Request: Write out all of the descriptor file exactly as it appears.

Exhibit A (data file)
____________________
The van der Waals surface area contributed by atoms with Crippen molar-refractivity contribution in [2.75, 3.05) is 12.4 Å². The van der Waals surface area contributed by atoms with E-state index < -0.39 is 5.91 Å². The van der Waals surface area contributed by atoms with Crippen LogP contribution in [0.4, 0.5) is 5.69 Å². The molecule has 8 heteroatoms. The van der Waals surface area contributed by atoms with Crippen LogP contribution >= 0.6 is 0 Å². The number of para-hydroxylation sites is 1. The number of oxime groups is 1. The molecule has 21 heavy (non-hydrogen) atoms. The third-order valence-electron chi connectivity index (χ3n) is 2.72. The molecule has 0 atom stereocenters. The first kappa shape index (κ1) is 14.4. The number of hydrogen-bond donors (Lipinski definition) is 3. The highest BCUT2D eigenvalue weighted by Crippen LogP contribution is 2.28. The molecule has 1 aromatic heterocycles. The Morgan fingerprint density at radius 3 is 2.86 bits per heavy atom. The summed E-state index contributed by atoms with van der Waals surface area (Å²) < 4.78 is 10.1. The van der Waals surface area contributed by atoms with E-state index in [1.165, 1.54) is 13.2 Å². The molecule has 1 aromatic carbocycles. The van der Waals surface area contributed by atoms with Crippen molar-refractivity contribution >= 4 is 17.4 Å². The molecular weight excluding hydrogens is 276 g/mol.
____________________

The van der Waals surface area contributed by atoms with Crippen molar-refractivity contribution in [2.75, 3.05) is 12.4 Å². The van der Waals surface area contributed by atoms with E-state index < -0.39 is 5.91 Å². The van der Waals surface area contributed by atoms with Crippen LogP contribution in [0.4, 0.5) is 5.69 Å². The molecule has 8 heteroatoms. The van der Waals surface area contributed by atoms with Crippen LogP contribution >= 0.6 is 0 Å². The number of para-hydroxylation sites is 1. The number of oxime groups is 1. The molecule has 21 heavy (non-hydrogen) atoms. The third-order valence-electron chi connectivity index (χ3n) is 2.72. The molecule has 0 atom stereocenters. The first kappa shape index (κ1) is 14.4. The number of hydrogen-bond donors (Lipinski definition) is 3. The highest BCUT2D eigenvalue weighted by Crippen LogP contribution is 2.28. The molecule has 1 aromatic heterocycles. The Morgan fingerprint density at radius 3 is 2.86 bits per heavy atom. The summed E-state index contributed by atoms with van der Waals surface area (Å²) < 4.78 is 10.1. The van der Waals surface area contributed by atoms with E-state index in [1.165, 1.54) is 13.2 Å². The molecule has 1 aromatic carbocycles. The van der Waals surface area contributed by atoms with Crippen molar-refractivity contribution >= 4 is 17.4 Å². The molecular weight excluding hydrogens is 276 g/mol.